Bivalve in Cumberland County, New Jersey — The American Northeast (Mid-Atlantic)
Steps to Harvest Oysters and Bring to Market
2. Oysters were off-loaded from schooners into floats along the banks of the Maurice River where they were left to fatten and to remove impurities.
3. Oysters were forked from the float into scows.
4. Scows were moved under the covered wharves at the Shipping Sheds.
Shell Trade: Planting and Harvesting
The public’s appetite for oysters was the driving force to harvest the oyster. Beginning in the 1700’s the oyster industry was managed much like farming. Oysters grow naturally in the upper Delaware Bay seed beds. In the spring they were transplanted to the privately leased planted or harvest grounds located in the Maurice River Cove. By time of the winter harvest, the oysters planted several years prior had grown fatter and tastier in the higher saltier waters. This “farming” of oysters continued for hundreds of years until 1993 when oystermen were allowed to harvest oysters straight from the seed beds to the market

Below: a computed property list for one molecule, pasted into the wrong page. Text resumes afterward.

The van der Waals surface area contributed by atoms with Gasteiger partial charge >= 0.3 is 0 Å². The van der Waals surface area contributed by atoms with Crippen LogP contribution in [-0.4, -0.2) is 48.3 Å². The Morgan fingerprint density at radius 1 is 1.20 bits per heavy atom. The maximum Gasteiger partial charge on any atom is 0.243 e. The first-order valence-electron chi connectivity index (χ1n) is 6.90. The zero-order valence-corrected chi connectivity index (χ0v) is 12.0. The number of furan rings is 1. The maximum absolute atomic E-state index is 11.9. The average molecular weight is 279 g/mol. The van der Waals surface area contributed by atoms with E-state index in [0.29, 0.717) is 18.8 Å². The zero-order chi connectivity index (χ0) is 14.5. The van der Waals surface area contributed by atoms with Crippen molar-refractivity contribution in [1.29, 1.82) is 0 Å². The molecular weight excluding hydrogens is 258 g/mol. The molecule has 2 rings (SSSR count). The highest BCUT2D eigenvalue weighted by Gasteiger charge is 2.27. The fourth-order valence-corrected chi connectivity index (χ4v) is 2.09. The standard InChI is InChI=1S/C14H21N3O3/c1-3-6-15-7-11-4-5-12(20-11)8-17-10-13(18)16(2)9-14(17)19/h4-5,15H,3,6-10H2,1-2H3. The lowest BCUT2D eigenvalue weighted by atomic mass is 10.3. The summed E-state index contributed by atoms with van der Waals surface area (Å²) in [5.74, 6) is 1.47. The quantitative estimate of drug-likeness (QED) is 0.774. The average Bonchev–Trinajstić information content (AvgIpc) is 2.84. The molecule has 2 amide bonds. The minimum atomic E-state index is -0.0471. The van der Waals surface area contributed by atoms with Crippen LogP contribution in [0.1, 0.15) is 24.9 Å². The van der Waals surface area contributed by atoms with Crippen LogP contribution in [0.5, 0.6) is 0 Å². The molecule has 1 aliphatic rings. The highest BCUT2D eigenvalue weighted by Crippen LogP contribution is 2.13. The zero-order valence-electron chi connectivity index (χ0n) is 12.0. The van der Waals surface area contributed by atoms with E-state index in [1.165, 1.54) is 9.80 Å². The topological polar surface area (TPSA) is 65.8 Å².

Location. 39° 13.986′ N, 75° 1.95′ W. Marker is in Bivalve, New Jersey, in Cumberland County. Marker is on High Street. Touch for map. Marker is at or near this postal address: 2800 High Street, Port Norris NJ 08349, United States of America.
Other nearby markers. Steps to Harvest Oysters and Bring to Market (here, next to this marker); Bivalve Oyster Shipping Sheds (within shouting distance of this marker); The Schooner AJ Meerwald (within shouting distance of this marker); Delaware Bay and River (within shouting distance of this marker); Ecology in the Watershed (within shouting distance of this marker); Maurice River (within shouting distance of this marker); All Shapes, Sizes and Materials (approx. 2.6 miles away); A Guiding Light (approx. 2.6 miles away). Touch for a list and map of all markers in Bivalve.
Categories. • Industry & Commerce •
Credits. This page was last revised on June 16, 2016. This page originally submitted on April 13, 2013, by Don Morfe of Baltimore, Maryland. This page has been viewed 269 times since then and 11 times this year. Photos: 1, 2, 3. submitted on April 13, 2013, by Don Morfe of Baltimore, Maryland. • Bill Pfingsten was the editor who published this page.